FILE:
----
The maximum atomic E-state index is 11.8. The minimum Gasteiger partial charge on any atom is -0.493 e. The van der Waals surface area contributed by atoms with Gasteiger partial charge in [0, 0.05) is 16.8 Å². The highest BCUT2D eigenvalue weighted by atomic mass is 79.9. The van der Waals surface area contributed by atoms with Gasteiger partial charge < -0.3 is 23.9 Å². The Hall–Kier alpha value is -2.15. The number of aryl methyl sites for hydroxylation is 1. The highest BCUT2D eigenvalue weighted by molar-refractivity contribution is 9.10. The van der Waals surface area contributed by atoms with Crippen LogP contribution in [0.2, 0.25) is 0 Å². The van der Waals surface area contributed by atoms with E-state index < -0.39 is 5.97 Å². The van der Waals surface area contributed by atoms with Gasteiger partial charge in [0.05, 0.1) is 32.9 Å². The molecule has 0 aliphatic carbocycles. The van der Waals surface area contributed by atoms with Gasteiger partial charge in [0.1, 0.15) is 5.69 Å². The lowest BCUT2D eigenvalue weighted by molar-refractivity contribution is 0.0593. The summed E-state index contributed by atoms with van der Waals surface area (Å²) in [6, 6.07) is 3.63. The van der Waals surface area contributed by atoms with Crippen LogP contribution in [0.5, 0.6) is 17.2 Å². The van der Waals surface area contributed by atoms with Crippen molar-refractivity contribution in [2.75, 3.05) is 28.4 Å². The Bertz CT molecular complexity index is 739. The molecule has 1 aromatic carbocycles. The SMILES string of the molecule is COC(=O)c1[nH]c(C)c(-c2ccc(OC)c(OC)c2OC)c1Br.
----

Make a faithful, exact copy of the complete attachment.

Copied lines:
The maximum atomic E-state index is 11.8. The minimum Gasteiger partial charge on any atom is -0.493 e. The van der Waals surface area contributed by atoms with Gasteiger partial charge in [0, 0.05) is 16.8 Å². The highest BCUT2D eigenvalue weighted by atomic mass is 79.9. The van der Waals surface area contributed by atoms with Gasteiger partial charge < -0.3 is 23.9 Å². The Hall–Kier alpha value is -2.15. The number of aryl methyl sites for hydroxylation is 1. The highest BCUT2D eigenvalue weighted by molar-refractivity contribution is 9.10. The van der Waals surface area contributed by atoms with Crippen LogP contribution in [0.2, 0.25) is 0 Å². The van der Waals surface area contributed by atoms with E-state index < -0.39 is 5.97 Å². The van der Waals surface area contributed by atoms with Gasteiger partial charge in [0.05, 0.1) is 32.9 Å². The molecule has 0 aliphatic carbocycles. The van der Waals surface area contributed by atoms with Gasteiger partial charge in [0.1, 0.15) is 5.69 Å². The lowest BCUT2D eigenvalue weighted by molar-refractivity contribution is 0.0593. The summed E-state index contributed by atoms with van der Waals surface area (Å²) in [6, 6.07) is 3.63. The van der Waals surface area contributed by atoms with Crippen LogP contribution in [0.5, 0.6) is 17.2 Å². The van der Waals surface area contributed by atoms with Crippen molar-refractivity contribution in [2.75, 3.05) is 28.4 Å². The Bertz CT molecular complexity index is 739. The molecule has 1 aromatic carbocycles. The SMILES string of the molecule is COC(=O)c1[nH]c(C)c(-c2ccc(OC)c(OC)c2OC)c1Br.